Category Archives: Feminism

A laugh in the face of increasing US reproductive rights restrictions

This year has been a depressing one for reproductive rights activists in the US, with a record number of restrictions being legislated in the first half of 2011 alone.

The Onion managed to bring a smile to my face today, with this article highlighting the ridiculousness of such restrictions. I’m not trying to make a joke out of a serious situation, but this has allowed me to think about what has for most of the year been too depressing to even contemplate. Cheers, onion writers.


7 billion

This post over at Feminist Philosophers is succinct but brilliant. It captures the feeling of hope which I think has been completely lost in all the doomsday articles on over-population and armageddon type scenarios about the end of the world as we know it now that we are 7 billion, and not 6-billion-and-something.

Yes, if all 7 billion consumed the resources that I do right now, it really would be the end of the world, and quick. But they don’t, and hopefully we will all find ways to meet the challenges that this population will bring with it.

Interestingly, addressing climate change is inherently linked with empowering women and girls. As this blog explains, a recent paper has found the most cost effective ways of spending climate change intervention dollars is via educating girls and increasing access to family planning. Through these outcomes I would also hope that maternal mortality and morbidity would decrease.

I too hope that this generation of girls has a brighter future than what we are currently able to see, particularly those who are born into the developing world.


The Other Side of Abortion

Pro-choice activists have long argued that abortion should be available on demand, and without apology. I am one of them, and I agree with that. But sometimes, things happen to those close to you that make you realise how complex and at times, awful, this can be when it’s translated into a specific set of circumstances in reality.

Someone close to me is currently pregnant and has found that there is likely (to be confirmed soon) complications with the brain development which mean that the baby would have very very serious disability* when born. Depending on the degree of this damage, the doctors are likely going to recommend termination. She is more than 30 weeks pregnant, and her and her partner want this baby very very much.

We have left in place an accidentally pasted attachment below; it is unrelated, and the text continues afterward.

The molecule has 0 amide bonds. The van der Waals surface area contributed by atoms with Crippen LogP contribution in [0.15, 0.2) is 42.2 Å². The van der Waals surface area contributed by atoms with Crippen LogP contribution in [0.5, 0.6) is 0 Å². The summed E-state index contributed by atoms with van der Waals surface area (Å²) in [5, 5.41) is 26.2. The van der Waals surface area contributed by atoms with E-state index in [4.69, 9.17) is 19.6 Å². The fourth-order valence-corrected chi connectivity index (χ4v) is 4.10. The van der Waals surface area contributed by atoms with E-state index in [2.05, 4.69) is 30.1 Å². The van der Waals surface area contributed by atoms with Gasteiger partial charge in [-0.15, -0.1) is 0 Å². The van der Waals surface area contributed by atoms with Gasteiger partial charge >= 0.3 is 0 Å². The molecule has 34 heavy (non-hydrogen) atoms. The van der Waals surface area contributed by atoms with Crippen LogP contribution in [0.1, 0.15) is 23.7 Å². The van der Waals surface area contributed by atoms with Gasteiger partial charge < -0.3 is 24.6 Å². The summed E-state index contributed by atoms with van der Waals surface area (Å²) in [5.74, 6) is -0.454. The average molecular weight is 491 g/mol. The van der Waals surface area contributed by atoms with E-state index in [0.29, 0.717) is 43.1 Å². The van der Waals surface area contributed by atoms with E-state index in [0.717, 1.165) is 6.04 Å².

Of course, abortion isn’t the problem here – it didn’t create the developmental issues that are the cause of her anguish. But the fact that her and her partner have a choice to make is absolutely heartbreaking. What a choice to try to make.

Disability rights activists have long argued that all the screening and tests conducted in pregnancy are reinforcing the idea of a ‘perfect’ and ‘normal’ human and I completely agree. However, the kind of disability that they are talking about would bring quality of life into question, and neither of them are financially set up to be able to adequately care for a child who requires constant attention and care. But they desperately want a child, and she is over 40 years old. She had been thinking for the whole pregnancy that she was lucky to be pregnant and that she probably wouldn’t be able to have another child.

Sitting and talking with two pro-choice women this afternoon, the sentiment was that, while we completely support everyone’s right to choose, sometimes you just don’t want to have to choose. This kind of abortion story, heartbreaking and messy, has been almost completely left out of the pro-choice movement, because it’s difficult. Because it’s borderline for many people and because at 9 weeks we can call something a collection of cells but after 26 weeks, those cells can, if things work out that way, be sustained by medial support and intervention. But a machine cannot bring up a child. I don’t want to have a debate about when life begins, because as far as I’m concerned, a baby needs more than itself to survive and women have to be able to have these choices. We have to trust women. But in marginalising women who make choices in these grey areas which are so open to attack by anti-choicers, we really are silencing women who desperately need support and to be included in the pro-choice movement. Pro-choice activists need to accept that these women and their stories are just as valid as an unplanned pregnancy terminated at 7 weeks.

Of course, I don’t know that this is the way my friend’s story will end, and I hope that something wonderful happens and the next test tells a different story. But the way she is feeling now, she could use the support and the stories from other women to feel that she is not alone.

*for the record, I absolutely hate this term/word but am yet to find one which adequately replaces it without being equally able-ist or inadequate. Suggestions welcome!